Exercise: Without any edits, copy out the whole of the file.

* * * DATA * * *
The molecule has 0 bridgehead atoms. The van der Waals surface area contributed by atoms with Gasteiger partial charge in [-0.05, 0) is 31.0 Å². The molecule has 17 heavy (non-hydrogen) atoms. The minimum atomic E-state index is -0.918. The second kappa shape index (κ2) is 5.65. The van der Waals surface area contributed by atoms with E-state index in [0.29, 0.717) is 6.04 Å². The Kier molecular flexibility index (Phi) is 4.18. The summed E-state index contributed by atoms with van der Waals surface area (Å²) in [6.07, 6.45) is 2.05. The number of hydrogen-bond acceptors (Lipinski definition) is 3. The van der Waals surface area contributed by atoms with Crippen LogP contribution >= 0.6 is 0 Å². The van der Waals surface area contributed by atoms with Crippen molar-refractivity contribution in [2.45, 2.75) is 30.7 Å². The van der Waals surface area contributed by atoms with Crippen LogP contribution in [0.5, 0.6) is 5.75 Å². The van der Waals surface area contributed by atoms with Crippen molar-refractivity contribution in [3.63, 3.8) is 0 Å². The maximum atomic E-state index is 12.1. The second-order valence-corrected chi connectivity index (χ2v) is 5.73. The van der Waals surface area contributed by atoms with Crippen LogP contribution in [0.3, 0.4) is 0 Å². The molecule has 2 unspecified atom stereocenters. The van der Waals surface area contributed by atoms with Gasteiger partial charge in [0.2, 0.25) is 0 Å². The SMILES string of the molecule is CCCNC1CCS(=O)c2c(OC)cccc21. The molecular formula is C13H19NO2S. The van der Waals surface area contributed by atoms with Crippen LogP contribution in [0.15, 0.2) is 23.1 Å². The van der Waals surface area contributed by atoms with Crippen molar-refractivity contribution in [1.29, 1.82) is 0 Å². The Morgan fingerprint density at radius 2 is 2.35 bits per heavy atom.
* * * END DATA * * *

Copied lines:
The molecule has 0 bridgehead atoms. The van der Waals surface area contributed by atoms with Gasteiger partial charge in [-0.05, 0) is 31.0 Å². The molecule has 17 heavy (non-hydrogen) atoms. The minimum atomic E-state index is -0.918. The second kappa shape index (κ2) is 5.65. The van der Waals surface area contributed by atoms with E-state index in [0.29, 0.717) is 6.04 Å². The Kier molecular flexibility index (Phi) is 4.18. The summed E-state index contributed by atoms with van der Waals surface area (Å²) in [6.07, 6.45) is 2.05. The number of hydrogen-bond acceptors (Lipinski definition) is 3. The van der Waals surface area contributed by atoms with Crippen LogP contribution >= 0.6 is 0 Å². The van der Waals surface area contributed by atoms with Crippen molar-refractivity contribution in [2.45, 2.75) is 30.7 Å². The van der Waals surface area contributed by atoms with Crippen LogP contribution in [0.5, 0.6) is 5.75 Å². The van der Waals surface area contributed by atoms with Crippen molar-refractivity contribution in [3.63, 3.8) is 0 Å². The maximum atomic E-state index is 12.1. The second-order valence-corrected chi connectivity index (χ2v) is 5.73. The van der Waals surface area contributed by atoms with Crippen LogP contribution in [0.3, 0.4) is 0 Å². The molecule has 2 unspecified atom stereocenters. The van der Waals surface area contributed by atoms with Gasteiger partial charge in [0.2, 0.25) is 0 Å². The SMILES string of the molecule is CCCNC1CCS(=O)c2c(OC)cccc21. The molecular formula is C13H19NO2S. The van der Waals surface area contributed by atoms with Crippen LogP contribution in [0.15, 0.2) is 23.1 Å². The van der Waals surface area contributed by atoms with Crippen molar-refractivity contribution in [1.29, 1.82) is 0 Å². The Morgan fingerprint density at radius 2 is 2.35 bits per heavy atom.